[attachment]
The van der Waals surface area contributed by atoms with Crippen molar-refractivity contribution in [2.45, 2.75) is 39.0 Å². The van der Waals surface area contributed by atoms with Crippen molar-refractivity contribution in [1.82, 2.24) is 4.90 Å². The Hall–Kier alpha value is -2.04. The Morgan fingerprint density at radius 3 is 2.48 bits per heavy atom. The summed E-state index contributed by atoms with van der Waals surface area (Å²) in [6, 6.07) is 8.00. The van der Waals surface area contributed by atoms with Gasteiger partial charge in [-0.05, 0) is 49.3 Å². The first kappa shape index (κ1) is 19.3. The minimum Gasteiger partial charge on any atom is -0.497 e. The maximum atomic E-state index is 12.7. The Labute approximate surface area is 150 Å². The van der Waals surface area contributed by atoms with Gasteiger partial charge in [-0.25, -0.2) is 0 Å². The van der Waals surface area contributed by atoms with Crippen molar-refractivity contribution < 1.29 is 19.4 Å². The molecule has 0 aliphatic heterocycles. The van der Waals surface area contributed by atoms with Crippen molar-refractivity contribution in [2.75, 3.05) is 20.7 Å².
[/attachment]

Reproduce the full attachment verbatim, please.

The van der Waals surface area contributed by atoms with Crippen molar-refractivity contribution in [2.45, 2.75) is 39.0 Å². The van der Waals surface area contributed by atoms with Crippen molar-refractivity contribution in [1.82, 2.24) is 4.90 Å². The Hall–Kier alpha value is -2.04. The Morgan fingerprint density at radius 3 is 2.48 bits per heavy atom. The summed E-state index contributed by atoms with van der Waals surface area (Å²) in [6, 6.07) is 8.00. The van der Waals surface area contributed by atoms with Gasteiger partial charge in [-0.05, 0) is 49.3 Å². The first kappa shape index (κ1) is 19.3. The minimum Gasteiger partial charge on any atom is -0.497 e. The maximum atomic E-state index is 12.7. The Labute approximate surface area is 150 Å². The van der Waals surface area contributed by atoms with Gasteiger partial charge in [-0.25, -0.2) is 0 Å². The van der Waals surface area contributed by atoms with Crippen molar-refractivity contribution < 1.29 is 19.4 Å². The molecule has 0 aliphatic heterocycles. The van der Waals surface area contributed by atoms with Crippen molar-refractivity contribution in [2.75, 3.05) is 20.7 Å².